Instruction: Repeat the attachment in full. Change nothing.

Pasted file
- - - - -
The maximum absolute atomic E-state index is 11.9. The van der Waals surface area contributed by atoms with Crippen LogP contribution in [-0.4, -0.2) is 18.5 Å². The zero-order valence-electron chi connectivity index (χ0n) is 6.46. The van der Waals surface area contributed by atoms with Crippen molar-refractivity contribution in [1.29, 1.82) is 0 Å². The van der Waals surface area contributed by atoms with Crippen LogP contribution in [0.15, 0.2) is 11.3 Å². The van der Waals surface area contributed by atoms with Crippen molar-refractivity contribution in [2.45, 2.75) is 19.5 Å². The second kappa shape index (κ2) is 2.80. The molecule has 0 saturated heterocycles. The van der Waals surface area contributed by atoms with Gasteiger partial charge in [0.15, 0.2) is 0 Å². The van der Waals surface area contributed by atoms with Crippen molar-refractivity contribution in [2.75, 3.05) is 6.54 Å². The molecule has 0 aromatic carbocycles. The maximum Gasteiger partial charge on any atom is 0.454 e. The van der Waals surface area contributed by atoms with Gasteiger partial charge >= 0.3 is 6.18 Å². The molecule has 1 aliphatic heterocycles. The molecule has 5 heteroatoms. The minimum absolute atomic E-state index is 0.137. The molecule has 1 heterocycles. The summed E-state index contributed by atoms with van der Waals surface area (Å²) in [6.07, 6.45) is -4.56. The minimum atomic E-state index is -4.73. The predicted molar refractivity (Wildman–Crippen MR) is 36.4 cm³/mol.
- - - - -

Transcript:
The maximum absolute atomic E-state index is 11.9. The van der Waals surface area contributed by atoms with Crippen LogP contribution in [-0.4, -0.2) is 18.5 Å². The zero-order valence-electron chi connectivity index (χ0n) is 6.46. The van der Waals surface area contributed by atoms with Crippen molar-refractivity contribution in [1.29, 1.82) is 0 Å². The van der Waals surface area contributed by atoms with Crippen LogP contribution in [0.15, 0.2) is 11.3 Å². The van der Waals surface area contributed by atoms with Crippen molar-refractivity contribution in [2.45, 2.75) is 19.5 Å². The second kappa shape index (κ2) is 2.80. The molecule has 0 saturated heterocycles. The van der Waals surface area contributed by atoms with Gasteiger partial charge in [0.15, 0.2) is 0 Å². The van der Waals surface area contributed by atoms with Crippen molar-refractivity contribution in [2.75, 3.05) is 6.54 Å². The molecule has 0 aromatic carbocycles. The maximum Gasteiger partial charge on any atom is 0.454 e. The van der Waals surface area contributed by atoms with Gasteiger partial charge >= 0.3 is 6.18 Å². The molecule has 1 aliphatic heterocycles. The molecule has 5 heteroatoms. The minimum absolute atomic E-state index is 0.137. The molecule has 1 heterocycles. The summed E-state index contributed by atoms with van der Waals surface area (Å²) in [6.07, 6.45) is -4.56. The minimum atomic E-state index is -4.73. The predicted molar refractivity (Wildman–Crippen MR) is 36.4 cm³/mol.